When it comes to Giannis Antetokounmpo, the Milwaukee Bucks star, much of the discussion is about whether he takes too many 3-pointers at the expense of his true strengths, which include his dominance in the paint.
It’s a worthy discussion, but after Game 2 of the Eastern Conference finals, in which the Bucks convincingly equalized the best-of-seven series in a blowout, it’s also worth asking if that discussion should be directed toward Atlanta’s Trae Young, too.
The Bucks put the game away in the first half with a 20-0 run en route to a 125-91 victory. How they won wasn’t exactly basketball rocket science. They made 3-pointers at a high clip. In the first half, Milwaukee shot 10 for 18 from deep and didn’t look back. Many of those shots were open and weren’t much different from the Bucks’ looks that didn’t fall in Game 1.
As the perimeter opened up in Game 2, so did the lane for Antetokounmpo, who relentlessly attacked the rim, both in transition and in post-ups, and finished with 25 points, 9 rebounds and 6 assists in 29 minutes.
The Bucks also disrupted Young by playing him more physically. In particular, Milwaukee used its length to cut off passing lanes, forcing Young into nine turnovers. Jrue Holiday, an elite perimeter defender, was more aggressive in containing Young, particularly coming off screens.
“They just picked up their pressure, their intensity,” Hawks Coach Nate McMillan said after the game. “They played with more sense of urgency. I didn’t think Jrue did anything other than stay focused on Trae, containing the ball and just being right there.”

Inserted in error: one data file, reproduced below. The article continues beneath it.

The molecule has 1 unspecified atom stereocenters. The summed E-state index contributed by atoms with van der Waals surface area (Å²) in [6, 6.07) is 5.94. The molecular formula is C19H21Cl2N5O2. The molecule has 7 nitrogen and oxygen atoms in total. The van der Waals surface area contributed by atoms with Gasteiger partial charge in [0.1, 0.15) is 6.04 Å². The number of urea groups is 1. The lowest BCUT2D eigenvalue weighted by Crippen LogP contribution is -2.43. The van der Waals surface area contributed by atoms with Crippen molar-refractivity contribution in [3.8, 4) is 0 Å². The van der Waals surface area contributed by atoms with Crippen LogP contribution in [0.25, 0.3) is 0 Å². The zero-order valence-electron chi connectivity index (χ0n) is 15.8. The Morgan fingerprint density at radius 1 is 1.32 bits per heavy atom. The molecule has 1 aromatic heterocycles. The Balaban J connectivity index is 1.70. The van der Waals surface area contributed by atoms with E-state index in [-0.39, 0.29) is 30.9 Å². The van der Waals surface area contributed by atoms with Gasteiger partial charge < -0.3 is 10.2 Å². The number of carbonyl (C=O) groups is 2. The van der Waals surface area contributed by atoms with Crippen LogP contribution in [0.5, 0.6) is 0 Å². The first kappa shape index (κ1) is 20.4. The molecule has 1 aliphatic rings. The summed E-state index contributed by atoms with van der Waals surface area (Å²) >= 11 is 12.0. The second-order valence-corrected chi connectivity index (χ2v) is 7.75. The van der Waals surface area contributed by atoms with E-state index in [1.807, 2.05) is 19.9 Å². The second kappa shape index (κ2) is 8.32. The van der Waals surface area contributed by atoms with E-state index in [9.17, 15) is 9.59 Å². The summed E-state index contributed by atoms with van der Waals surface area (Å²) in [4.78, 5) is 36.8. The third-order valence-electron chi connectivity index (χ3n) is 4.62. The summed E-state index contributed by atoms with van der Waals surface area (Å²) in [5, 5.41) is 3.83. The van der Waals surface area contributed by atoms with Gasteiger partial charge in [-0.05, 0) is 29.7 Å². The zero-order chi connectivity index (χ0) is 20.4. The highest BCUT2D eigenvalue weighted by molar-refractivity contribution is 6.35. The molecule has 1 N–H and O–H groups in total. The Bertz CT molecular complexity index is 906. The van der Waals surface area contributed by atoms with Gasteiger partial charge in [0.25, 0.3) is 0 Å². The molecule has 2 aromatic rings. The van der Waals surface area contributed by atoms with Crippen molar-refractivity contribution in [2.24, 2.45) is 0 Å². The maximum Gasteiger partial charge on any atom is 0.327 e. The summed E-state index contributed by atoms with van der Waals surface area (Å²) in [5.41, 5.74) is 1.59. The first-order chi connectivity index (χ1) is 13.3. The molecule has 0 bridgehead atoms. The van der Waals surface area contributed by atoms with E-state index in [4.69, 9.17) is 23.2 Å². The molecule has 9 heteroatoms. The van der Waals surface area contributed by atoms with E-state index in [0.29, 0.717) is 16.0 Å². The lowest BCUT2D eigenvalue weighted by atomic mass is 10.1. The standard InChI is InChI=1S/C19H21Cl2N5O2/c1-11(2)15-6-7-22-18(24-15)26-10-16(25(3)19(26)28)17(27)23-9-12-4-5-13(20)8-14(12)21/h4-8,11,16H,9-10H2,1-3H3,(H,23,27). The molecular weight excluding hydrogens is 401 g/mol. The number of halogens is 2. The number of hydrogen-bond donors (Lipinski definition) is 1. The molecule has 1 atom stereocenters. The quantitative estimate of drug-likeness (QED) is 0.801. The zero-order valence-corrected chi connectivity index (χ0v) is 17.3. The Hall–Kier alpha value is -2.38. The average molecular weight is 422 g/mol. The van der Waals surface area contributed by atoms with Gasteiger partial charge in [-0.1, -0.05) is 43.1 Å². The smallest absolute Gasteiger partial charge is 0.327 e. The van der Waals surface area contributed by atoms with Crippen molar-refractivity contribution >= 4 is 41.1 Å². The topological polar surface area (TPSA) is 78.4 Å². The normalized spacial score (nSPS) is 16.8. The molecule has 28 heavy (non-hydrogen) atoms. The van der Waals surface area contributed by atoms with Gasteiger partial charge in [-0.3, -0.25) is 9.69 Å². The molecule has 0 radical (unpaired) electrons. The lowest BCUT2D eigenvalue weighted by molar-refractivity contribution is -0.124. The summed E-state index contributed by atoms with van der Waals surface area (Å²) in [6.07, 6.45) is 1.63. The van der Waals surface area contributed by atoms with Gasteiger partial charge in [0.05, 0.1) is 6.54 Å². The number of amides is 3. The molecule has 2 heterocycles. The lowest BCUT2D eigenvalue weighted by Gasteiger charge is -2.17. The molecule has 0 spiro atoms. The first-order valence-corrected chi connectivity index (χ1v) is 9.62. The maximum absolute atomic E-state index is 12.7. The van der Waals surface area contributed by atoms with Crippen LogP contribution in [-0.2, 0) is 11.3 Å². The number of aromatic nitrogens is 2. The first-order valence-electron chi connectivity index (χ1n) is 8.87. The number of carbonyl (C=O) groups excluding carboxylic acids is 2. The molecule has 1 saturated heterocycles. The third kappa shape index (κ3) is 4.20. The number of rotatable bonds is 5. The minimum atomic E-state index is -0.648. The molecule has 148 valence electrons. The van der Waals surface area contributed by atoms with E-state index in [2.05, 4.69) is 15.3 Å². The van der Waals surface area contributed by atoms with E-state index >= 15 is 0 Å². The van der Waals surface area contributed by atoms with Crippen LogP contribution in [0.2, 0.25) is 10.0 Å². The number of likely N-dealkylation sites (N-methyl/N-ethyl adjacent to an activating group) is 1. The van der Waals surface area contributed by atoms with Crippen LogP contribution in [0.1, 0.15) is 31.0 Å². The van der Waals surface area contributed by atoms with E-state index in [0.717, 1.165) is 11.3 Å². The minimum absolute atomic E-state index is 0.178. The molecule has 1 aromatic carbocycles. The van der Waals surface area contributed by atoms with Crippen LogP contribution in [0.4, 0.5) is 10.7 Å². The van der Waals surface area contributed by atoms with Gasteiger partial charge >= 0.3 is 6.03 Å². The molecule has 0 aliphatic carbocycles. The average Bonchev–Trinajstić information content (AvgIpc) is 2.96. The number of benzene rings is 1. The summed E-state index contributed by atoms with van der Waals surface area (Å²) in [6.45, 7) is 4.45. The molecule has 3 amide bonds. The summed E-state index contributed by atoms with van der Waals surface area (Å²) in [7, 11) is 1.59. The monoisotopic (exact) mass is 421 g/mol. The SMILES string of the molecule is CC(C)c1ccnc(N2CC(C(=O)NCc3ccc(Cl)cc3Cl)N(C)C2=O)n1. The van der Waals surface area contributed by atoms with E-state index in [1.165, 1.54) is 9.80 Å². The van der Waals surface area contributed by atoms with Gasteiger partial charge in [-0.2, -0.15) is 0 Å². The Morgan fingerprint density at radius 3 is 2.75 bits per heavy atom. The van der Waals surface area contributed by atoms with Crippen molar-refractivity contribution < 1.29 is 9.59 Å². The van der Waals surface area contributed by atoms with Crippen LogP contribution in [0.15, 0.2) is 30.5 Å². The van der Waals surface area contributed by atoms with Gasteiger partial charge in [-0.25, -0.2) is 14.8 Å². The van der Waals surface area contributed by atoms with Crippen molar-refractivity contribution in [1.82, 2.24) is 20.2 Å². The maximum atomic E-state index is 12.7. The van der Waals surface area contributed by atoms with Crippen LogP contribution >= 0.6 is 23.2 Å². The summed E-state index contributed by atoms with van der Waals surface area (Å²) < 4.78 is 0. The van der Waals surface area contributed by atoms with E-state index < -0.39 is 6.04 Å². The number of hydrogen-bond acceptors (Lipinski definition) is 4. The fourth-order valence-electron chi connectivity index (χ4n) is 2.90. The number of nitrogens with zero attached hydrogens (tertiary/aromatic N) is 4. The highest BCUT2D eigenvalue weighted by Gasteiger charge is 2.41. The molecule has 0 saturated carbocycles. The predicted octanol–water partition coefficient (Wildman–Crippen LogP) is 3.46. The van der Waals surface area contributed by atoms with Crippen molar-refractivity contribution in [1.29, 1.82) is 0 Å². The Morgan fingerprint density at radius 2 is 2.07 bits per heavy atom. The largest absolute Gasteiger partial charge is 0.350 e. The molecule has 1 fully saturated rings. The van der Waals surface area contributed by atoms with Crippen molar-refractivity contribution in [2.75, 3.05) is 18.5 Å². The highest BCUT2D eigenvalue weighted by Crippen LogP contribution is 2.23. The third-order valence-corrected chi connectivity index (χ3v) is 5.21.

Young didn’t hesitate to take the blame.
“That’s all on me,” Young said. “I’ve got to be better at taking care of the ball and just do a better job of at least getting us a shot. Nine turnovers. I’ve got to do better, and I will do better next game.”
There is another issue with Young that doesn’t seem to get as much attention beyond the turnovers, and here he may have something in common with Antetokounmpo.
Antetokounmpo went 0 for 3 from outside the perimeter in Game 2. And with each missed shot, TNT’s Reggie Miller harangued Antetokounmpo on the broadcast for taking those wide-open shots, saying that he was bailing out the Hawks’ defense. It has been a theme throughout Antetokounmpo’s playoff runs. In this year’s second-round series against the Nets, every time Antetokounmpo had an open look at Barclays Center, the crowd would roar with anticipation, hoping he would take the shot.
Miller and the Nets fans were onto something. Those are not great shots for Antetokounmpo, given his strength near the rim. But three long jump shots in a game isn’t much in today’s N.B.A.
Young, who is supremely confident in his long-range shooting, is an example of that. His confidence is part of what makes him such a great player and why the Hawks have unexpectedly made it to the conference finals. But there is growing evidence that Young’s 3-point shooting is almost as problematic — if not more so — than Antetokounmpo’s, because he takes many more of them and hasn’t consistently knocked them down.